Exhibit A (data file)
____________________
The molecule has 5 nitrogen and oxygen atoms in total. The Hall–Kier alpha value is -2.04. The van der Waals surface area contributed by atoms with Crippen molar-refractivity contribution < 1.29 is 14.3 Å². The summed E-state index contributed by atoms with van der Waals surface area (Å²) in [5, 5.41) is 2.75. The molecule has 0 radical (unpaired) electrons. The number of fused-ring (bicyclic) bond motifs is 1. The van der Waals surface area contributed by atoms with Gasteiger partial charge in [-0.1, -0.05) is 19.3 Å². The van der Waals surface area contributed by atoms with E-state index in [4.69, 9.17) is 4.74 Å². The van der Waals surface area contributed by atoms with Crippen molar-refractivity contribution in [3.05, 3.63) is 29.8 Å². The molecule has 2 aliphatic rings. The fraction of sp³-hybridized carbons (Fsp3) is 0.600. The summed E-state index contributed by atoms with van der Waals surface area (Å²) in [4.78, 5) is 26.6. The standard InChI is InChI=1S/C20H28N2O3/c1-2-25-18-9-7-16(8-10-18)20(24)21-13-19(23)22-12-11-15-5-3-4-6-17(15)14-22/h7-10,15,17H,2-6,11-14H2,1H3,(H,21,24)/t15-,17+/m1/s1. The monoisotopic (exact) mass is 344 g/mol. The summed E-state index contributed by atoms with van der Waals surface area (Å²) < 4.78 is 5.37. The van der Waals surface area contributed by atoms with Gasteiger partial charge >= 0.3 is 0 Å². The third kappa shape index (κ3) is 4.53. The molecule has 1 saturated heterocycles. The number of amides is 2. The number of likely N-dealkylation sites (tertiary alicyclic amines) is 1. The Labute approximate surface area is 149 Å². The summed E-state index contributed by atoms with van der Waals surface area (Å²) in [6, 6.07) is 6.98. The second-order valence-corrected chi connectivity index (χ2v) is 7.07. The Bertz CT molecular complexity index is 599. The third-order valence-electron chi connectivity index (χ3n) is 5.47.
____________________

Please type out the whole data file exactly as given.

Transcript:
The molecule has 5 nitrogen and oxygen atoms in total. The Hall–Kier alpha value is -2.04. The van der Waals surface area contributed by atoms with Crippen molar-refractivity contribution < 1.29 is 14.3 Å². The summed E-state index contributed by atoms with van der Waals surface area (Å²) in [5, 5.41) is 2.75. The molecule has 0 radical (unpaired) electrons. The number of fused-ring (bicyclic) bond motifs is 1. The van der Waals surface area contributed by atoms with Gasteiger partial charge in [-0.1, -0.05) is 19.3 Å². The van der Waals surface area contributed by atoms with E-state index in [4.69, 9.17) is 4.74 Å². The van der Waals surface area contributed by atoms with Crippen molar-refractivity contribution in [3.05, 3.63) is 29.8 Å². The molecule has 2 aliphatic rings. The fraction of sp³-hybridized carbons (Fsp3) is 0.600. The summed E-state index contributed by atoms with van der Waals surface area (Å²) in [4.78, 5) is 26.6. The standard InChI is InChI=1S/C20H28N2O3/c1-2-25-18-9-7-16(8-10-18)20(24)21-13-19(23)22-12-11-15-5-3-4-6-17(15)14-22/h7-10,15,17H,2-6,11-14H2,1H3,(H,21,24)/t15-,17+/m1/s1. The monoisotopic (exact) mass is 344 g/mol. The summed E-state index contributed by atoms with van der Waals surface area (Å²) < 4.78 is 5.37. The van der Waals surface area contributed by atoms with Gasteiger partial charge >= 0.3 is 0 Å². The third kappa shape index (κ3) is 4.53. The molecule has 1 saturated heterocycles. The number of amides is 2. The number of likely N-dealkylation sites (tertiary alicyclic amines) is 1. The Labute approximate surface area is 149 Å². The summed E-state index contributed by atoms with van der Waals surface area (Å²) in [6, 6.07) is 6.98. The second-order valence-corrected chi connectivity index (χ2v) is 7.07. The Bertz CT molecular complexity index is 599. The third-order valence-electron chi connectivity index (χ3n) is 5.47.